Pakistan had previously been one of only three countries to recognise the Taliban diplomatically and had been accused of playing a pivotal role in its early development.
The president was often described as walking a tightrope as he has sought to balance demands from the US to crack down on extremism in Pakistan and the demands from an increasingly vocal and anti-American Islamist constituency.
Tensions with nuclear rival India have lowered since the two countries began peace talks in early 2004.
Relations had worsened after an attack on the Indian parliament in Delhi in December 2001. India blamed terrorists sponsored by Pakistan - an allegation denied by Pakistan.
By the summer of 2002 the two countries appeared to be on the brink of war with over a million troops massed along both sides of the Line of Control that divides the disputed territory of Kashmir.
However, problems with neighbouring Afghanistan have got worse. Afghan officials - along with Nato - have increasingly accused Pakistan of not doing enough to stem the movement of militants sympathetic to al-Qaeda and the Taliban across the border into Afghanistan.
In another sign of growing uncertainty in the West over the Mr Musharraf's usefulness in the "war on terror", the policy of signing local peace agreements with militants in the north-west of the country has also been strongly criticised.
Pakistan counters that it has sent its troops into Waziristan and other tribal regions to target al-Qaeda and Taliban fighters for the first time in the country's history.
President Musharraf was also engaged on another front against nationalists in the province of Balochistan who accuse the government of exploiting the region's natural resources but neglecting its development.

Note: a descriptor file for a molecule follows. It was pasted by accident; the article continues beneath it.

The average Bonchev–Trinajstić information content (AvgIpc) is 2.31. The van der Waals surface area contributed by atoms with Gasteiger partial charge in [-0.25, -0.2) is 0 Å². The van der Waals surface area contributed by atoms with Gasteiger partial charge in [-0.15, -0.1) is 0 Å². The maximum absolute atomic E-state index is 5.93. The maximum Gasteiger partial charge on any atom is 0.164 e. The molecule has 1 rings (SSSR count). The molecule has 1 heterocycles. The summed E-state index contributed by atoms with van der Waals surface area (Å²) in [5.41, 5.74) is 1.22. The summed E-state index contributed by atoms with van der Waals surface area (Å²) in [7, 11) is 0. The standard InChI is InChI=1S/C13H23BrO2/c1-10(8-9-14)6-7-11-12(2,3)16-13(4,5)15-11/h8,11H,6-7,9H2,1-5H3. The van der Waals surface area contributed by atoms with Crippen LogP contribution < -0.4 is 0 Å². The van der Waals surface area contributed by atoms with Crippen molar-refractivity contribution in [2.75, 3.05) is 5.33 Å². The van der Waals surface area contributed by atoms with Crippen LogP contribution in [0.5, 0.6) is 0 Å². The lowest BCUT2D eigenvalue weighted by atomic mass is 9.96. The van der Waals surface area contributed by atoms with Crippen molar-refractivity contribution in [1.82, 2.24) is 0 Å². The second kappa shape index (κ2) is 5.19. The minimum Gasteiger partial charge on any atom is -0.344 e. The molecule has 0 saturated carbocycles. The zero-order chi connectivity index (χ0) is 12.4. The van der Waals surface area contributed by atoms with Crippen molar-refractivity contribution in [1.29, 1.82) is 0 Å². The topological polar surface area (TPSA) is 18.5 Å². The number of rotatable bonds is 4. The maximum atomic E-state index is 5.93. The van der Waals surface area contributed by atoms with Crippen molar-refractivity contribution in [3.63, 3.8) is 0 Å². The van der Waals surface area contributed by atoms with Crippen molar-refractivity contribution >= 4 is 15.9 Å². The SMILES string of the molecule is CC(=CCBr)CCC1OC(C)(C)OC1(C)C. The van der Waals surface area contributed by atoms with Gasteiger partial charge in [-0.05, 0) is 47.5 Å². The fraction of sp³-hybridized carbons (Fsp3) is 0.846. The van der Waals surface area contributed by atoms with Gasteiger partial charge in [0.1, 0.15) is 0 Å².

Mr Musharraf had to cope with a humanitarian tragedy in October 2005 as a massive earthquake measuring 7.6 on the Richter scale hit Pakistan-administered Kashmir.
More than 73,000 people died and three million were made homeless as a result of the quake.
Turning around the decline in economic growth was part of President Musharraf's promise on assuming power.
Initially he oversaw an improvement in economic growth - receiving praise from international institutions for the introduction of reforms - but more recently the strength of the Pakistani economy has been called into question.
The former president's departure has not brought an end to the major problems facing the country, not least about how it is governed.
Another of Mr Musharraf's promises on assuming office was to devolve power to the grassroots and improve accountability.
The Delhi-born son of an Urdu-speaking family that migrated to Pakistan after the partition of the Indian sub-continent in 1947 has survived numerous assassination attempts and plots.
But he faced an increasing number of challenges on the domestic front - especially rising prices of fuel and food.
At the same time his one of main political enemies, Nawaz Sharif, returned to the country from exile to lobby strongly against him from November 2007 onwards. In the early years of Mr Musharraf's rule, such a development would have been unthinkable.
Sectarian violence between Sunni and Shia Muslims also simmers on.
President Musharraf relinquished power as Pakistan sits in the shadow of an increasingly blossoming relationship between the US and arch-rival India.
Its battle against militancy continues unabated.